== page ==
The ACLU of Ohio filed a lawsuit Friday — on behalf of Equitas Health — challenging the challenging the “Medical Practitioner Conscience” law passed in 2021.
Governor Mike DeWine signed Ohio’s budget (HB 110) on June 30 — the final day of Pride Month — keeping intact the “Medical Practitioner Conscience” clause, which allows healthcare providers to refuse care if they feel that care conflicts with their “moral, ethical, or religious beliefs.”
The measure was quickly labeled “the most homophobic law in the country” and triggered widespread condemnation, including California restricting state-funded travel to Ohio.
The city of Columbus filed a lawsuit against the state last week regarding this same law.
This week’s legal challenge from the ACLU of Ohio was filed in the Franklin County Court of Common Pleas on behalf of Equitas Health, one of the nation’s largest LGBTQ+ and HIV/AIDS serving healthcare organizations.
The lawsuit seeks to declare HB 110 void and without legal effect for violating the single-subject rule of the Ohio Constitution. They argue that HB 110 was not passed as a freestanding item subject to the usual scrutiny and public debate of legislation. The Ohio Constitution requires bills to be limited to a single subject to prevent the logrolling of unnatural provisions into a single bill.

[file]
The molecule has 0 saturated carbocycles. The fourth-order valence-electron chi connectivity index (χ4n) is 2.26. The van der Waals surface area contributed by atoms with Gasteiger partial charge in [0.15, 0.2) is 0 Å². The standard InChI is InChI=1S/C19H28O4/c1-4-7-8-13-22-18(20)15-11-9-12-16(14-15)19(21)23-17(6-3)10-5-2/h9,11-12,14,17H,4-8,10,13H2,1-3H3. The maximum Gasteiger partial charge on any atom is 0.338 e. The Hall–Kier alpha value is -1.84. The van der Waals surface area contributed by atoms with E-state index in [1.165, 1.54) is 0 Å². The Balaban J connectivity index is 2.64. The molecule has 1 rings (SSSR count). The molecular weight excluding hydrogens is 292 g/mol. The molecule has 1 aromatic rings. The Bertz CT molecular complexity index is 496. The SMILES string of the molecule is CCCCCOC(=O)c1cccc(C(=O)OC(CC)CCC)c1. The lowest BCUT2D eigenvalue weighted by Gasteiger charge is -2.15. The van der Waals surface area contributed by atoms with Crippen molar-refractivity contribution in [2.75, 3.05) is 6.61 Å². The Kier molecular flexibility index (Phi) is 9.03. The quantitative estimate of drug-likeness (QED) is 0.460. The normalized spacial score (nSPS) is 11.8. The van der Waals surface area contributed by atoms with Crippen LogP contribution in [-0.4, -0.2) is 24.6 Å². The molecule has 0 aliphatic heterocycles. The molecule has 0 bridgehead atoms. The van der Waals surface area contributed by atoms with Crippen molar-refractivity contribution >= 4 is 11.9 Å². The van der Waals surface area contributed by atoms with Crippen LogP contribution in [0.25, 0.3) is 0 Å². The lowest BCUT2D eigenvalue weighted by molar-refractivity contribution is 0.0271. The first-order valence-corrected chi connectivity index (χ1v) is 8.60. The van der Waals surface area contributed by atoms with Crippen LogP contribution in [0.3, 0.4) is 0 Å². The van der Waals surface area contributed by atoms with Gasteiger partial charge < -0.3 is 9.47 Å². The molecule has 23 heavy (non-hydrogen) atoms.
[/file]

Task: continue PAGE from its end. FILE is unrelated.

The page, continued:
“The Healthcare Denial Law was snuck into an unrelated appropriations bill in the eleventh hour behind closed doors. Our constitution’s single-subject rule serves an essential democratic purpose in placing concrete limits on the power of the General Assembly. This extremely broad and vague provision is harmful to healthcare providers serving the LGBTQ+ community, who now face legal and monetary risk in ensuring their patients receive appropriate and necessary care. Religious freedom is not a license to discriminate,” said Amy Gilbert, staff attorney for the ACLU of Ohio.
Legal counsel for Equitas Health argue that the law inhibits the organization’s aim of fulfilling their mission.
“This law hurts Equitas Health’s ability to fulfill its mission of providing quality healthcare and preventative services to the LGBTQ+ community, individuals living with HIV/AIDS, and others who experience healthcare disparities,” said Karl Fanter, partner at BakerHostetler and pro bono counsel for Equitas Health.
Equitas further assert that the law has adverse health effects for all Ohioans.
“Equitas Health will always stand up for the rights of our patients and clients. The relationship between a patient and their medical provider is built on trust. This law puts that trust in jeopardy, further marginalizing the people who need our services most. The effects of this law are so chilling that Equitas Health has determined we can no longer wait. The time to fight for all patients’ rights is now,” said Kaarina Ornelas, Equitas Health interim board chair. 🔥